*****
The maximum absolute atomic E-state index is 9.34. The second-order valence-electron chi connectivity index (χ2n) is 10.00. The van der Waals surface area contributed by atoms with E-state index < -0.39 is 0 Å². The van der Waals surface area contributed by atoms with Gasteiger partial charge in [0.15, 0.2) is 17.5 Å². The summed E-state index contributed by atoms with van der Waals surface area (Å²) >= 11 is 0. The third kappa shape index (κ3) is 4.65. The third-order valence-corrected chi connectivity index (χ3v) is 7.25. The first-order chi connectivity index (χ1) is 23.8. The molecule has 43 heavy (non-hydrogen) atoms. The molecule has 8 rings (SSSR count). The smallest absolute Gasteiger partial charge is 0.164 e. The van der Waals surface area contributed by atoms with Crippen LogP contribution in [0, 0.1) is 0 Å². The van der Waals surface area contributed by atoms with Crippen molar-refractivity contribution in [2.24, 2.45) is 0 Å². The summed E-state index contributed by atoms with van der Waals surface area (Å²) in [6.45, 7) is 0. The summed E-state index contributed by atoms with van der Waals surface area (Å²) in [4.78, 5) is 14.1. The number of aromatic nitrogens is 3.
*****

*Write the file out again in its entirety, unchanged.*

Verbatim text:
The maximum absolute atomic E-state index is 9.34. The second-order valence-electron chi connectivity index (χ2n) is 10.00. The van der Waals surface area contributed by atoms with E-state index < -0.39 is 0 Å². The van der Waals surface area contributed by atoms with Gasteiger partial charge in [0.15, 0.2) is 17.5 Å². The summed E-state index contributed by atoms with van der Waals surface area (Å²) >= 11 is 0. The third kappa shape index (κ3) is 4.65. The third-order valence-corrected chi connectivity index (χ3v) is 7.25. The first-order chi connectivity index (χ1) is 23.8. The molecule has 43 heavy (non-hydrogen) atoms. The molecule has 8 rings (SSSR count). The smallest absolute Gasteiger partial charge is 0.164 e. The van der Waals surface area contributed by atoms with Crippen LogP contribution in [0, 0.1) is 0 Å². The van der Waals surface area contributed by atoms with Crippen molar-refractivity contribution in [2.24, 2.45) is 0 Å². The summed E-state index contributed by atoms with van der Waals surface area (Å²) in [6.45, 7) is 0. The summed E-state index contributed by atoms with van der Waals surface area (Å²) in [4.78, 5) is 14.1. The number of aromatic nitrogens is 3.